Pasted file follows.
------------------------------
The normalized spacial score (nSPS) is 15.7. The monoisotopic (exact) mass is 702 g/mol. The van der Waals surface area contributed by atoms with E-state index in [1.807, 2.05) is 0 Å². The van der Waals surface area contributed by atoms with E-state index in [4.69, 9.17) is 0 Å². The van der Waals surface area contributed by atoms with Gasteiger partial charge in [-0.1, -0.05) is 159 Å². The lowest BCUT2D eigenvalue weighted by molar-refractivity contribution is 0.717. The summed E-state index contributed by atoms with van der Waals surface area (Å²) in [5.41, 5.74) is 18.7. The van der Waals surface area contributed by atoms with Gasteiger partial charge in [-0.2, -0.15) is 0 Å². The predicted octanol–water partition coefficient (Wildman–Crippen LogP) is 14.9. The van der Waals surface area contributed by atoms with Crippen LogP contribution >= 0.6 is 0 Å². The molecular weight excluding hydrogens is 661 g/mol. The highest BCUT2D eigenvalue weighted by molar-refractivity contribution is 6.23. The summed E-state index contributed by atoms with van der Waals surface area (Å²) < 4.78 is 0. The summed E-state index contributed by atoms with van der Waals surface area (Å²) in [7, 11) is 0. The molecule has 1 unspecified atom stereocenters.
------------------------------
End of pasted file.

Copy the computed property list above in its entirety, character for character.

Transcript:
The normalized spacial score (nSPS) is 15.7. The monoisotopic (exact) mass is 702 g/mol. The van der Waals surface area contributed by atoms with E-state index in [1.807, 2.05) is 0 Å². The van der Waals surface area contributed by atoms with E-state index in [4.69, 9.17) is 0 Å². The van der Waals surface area contributed by atoms with Gasteiger partial charge in [-0.1, -0.05) is 159 Å². The lowest BCUT2D eigenvalue weighted by molar-refractivity contribution is 0.717. The summed E-state index contributed by atoms with van der Waals surface area (Å²) in [5.41, 5.74) is 18.7. The van der Waals surface area contributed by atoms with Gasteiger partial charge in [-0.2, -0.15) is 0 Å². The predicted octanol–water partition coefficient (Wildman–Crippen LogP) is 14.9. The van der Waals surface area contributed by atoms with Crippen LogP contribution >= 0.6 is 0 Å². The molecular weight excluding hydrogens is 661 g/mol. The highest BCUT2D eigenvalue weighted by molar-refractivity contribution is 6.23. The summed E-state index contributed by atoms with van der Waals surface area (Å²) < 4.78 is 0. The summed E-state index contributed by atoms with van der Waals surface area (Å²) in [7, 11) is 0. The molecule has 1 unspecified atom stereocenters.